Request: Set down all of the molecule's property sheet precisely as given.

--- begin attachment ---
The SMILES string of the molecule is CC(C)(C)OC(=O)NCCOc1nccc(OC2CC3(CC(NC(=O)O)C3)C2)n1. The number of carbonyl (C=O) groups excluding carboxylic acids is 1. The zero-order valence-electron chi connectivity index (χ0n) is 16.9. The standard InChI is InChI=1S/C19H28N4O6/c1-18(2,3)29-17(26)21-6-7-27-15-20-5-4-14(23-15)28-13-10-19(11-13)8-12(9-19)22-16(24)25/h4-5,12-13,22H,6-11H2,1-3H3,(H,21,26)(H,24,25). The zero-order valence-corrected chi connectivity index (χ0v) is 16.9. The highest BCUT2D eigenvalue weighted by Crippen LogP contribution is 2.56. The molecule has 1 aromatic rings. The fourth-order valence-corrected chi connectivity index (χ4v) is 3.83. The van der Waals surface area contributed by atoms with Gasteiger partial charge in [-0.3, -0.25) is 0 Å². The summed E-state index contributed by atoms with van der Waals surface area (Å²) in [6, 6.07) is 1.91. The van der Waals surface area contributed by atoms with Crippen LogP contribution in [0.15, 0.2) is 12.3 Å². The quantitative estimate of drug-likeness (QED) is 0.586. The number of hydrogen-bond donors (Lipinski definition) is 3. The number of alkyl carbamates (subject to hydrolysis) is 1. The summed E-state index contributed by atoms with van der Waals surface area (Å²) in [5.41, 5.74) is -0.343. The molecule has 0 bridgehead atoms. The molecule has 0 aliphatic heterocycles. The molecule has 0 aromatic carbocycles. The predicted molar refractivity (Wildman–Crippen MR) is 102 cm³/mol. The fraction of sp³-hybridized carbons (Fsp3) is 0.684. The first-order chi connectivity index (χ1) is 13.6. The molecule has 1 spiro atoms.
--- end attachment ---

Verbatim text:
The SMILES string of the molecule is CC(C)(C)OC(=O)NCCOc1nccc(OC2CC3(CC(NC(=O)O)C3)C2)n1. The number of carbonyl (C=O) groups excluding carboxylic acids is 1. The zero-order valence-electron chi connectivity index (χ0n) is 16.9. The standard InChI is InChI=1S/C19H28N4O6/c1-18(2,3)29-17(26)21-6-7-27-15-20-5-4-14(23-15)28-13-10-19(11-13)8-12(9-19)22-16(24)25/h4-5,12-13,22H,6-11H2,1-3H3,(H,21,26)(H,24,25). The zero-order valence-corrected chi connectivity index (χ0v) is 16.9. The highest BCUT2D eigenvalue weighted by Crippen LogP contribution is 2.56. The molecule has 1 aromatic rings. The fourth-order valence-corrected chi connectivity index (χ4v) is 3.83. The van der Waals surface area contributed by atoms with Gasteiger partial charge in [-0.3, -0.25) is 0 Å². The summed E-state index contributed by atoms with van der Waals surface area (Å²) in [6, 6.07) is 1.91. The van der Waals surface area contributed by atoms with Crippen LogP contribution in [0.15, 0.2) is 12.3 Å². The quantitative estimate of drug-likeness (QED) is 0.586. The number of hydrogen-bond donors (Lipinski definition) is 3. The number of alkyl carbamates (subject to hydrolysis) is 1. The summed E-state index contributed by atoms with van der Waals surface area (Å²) in [5.41, 5.74) is -0.343. The molecule has 0 bridgehead atoms. The molecule has 0 aliphatic heterocycles. The molecule has 0 aromatic carbocycles. The predicted molar refractivity (Wildman–Crippen MR) is 102 cm³/mol. The fraction of sp³-hybridized carbons (Fsp3) is 0.684. The first-order chi connectivity index (χ1) is 13.6. The molecule has 1 spiro atoms.